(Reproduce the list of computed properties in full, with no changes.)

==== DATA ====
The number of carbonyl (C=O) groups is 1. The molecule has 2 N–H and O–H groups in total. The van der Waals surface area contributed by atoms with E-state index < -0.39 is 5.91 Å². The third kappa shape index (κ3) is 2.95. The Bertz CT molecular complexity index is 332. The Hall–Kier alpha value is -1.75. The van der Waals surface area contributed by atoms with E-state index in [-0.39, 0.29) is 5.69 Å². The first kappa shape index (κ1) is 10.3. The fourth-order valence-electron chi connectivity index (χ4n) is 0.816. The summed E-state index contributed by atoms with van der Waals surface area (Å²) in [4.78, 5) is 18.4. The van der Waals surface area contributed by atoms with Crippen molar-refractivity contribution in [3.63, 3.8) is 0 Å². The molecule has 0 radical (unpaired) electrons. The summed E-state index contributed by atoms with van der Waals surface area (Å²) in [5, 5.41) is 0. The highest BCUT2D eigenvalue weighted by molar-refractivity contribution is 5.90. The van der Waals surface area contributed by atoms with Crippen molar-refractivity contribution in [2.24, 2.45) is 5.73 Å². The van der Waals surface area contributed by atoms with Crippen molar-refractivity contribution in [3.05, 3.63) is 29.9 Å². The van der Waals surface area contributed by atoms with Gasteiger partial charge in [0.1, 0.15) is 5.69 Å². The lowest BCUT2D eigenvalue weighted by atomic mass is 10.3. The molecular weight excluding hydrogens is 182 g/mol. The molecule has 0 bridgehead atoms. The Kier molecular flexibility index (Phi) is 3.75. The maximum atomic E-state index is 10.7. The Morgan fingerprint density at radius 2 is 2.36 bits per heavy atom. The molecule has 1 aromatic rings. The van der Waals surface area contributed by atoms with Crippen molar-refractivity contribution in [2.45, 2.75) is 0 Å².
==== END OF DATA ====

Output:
The number of carbonyl (C=O) groups is 1. The molecule has 2 N–H and O–H groups in total. The van der Waals surface area contributed by atoms with E-state index < -0.39 is 5.91 Å². The third kappa shape index (κ3) is 2.95. The Bertz CT molecular complexity index is 332. The Hall–Kier alpha value is -1.75. The van der Waals surface area contributed by atoms with E-state index in [-0.39, 0.29) is 5.69 Å². The first kappa shape index (κ1) is 10.3. The fourth-order valence-electron chi connectivity index (χ4n) is 0.816. The summed E-state index contributed by atoms with van der Waals surface area (Å²) in [4.78, 5) is 18.4. The van der Waals surface area contributed by atoms with Crippen molar-refractivity contribution in [3.63, 3.8) is 0 Å². The molecule has 0 radical (unpaired) electrons. The summed E-state index contributed by atoms with van der Waals surface area (Å²) in [5, 5.41) is 0. The highest BCUT2D eigenvalue weighted by molar-refractivity contribution is 5.90. The van der Waals surface area contributed by atoms with Crippen molar-refractivity contribution in [2.24, 2.45) is 5.73 Å². The van der Waals surface area contributed by atoms with Crippen molar-refractivity contribution in [3.05, 3.63) is 29.9 Å². The van der Waals surface area contributed by atoms with Gasteiger partial charge in [0.1, 0.15) is 5.69 Å². The lowest BCUT2D eigenvalue weighted by atomic mass is 10.3. The molecular weight excluding hydrogens is 182 g/mol. The molecule has 0 bridgehead atoms. The Kier molecular flexibility index (Phi) is 3.75. The maximum atomic E-state index is 10.7. The Morgan fingerprint density at radius 2 is 2.36 bits per heavy atom. The molecule has 1 aromatic rings. The van der Waals surface area contributed by atoms with Crippen molar-refractivity contribution in [2.45, 2.75) is 0 Å².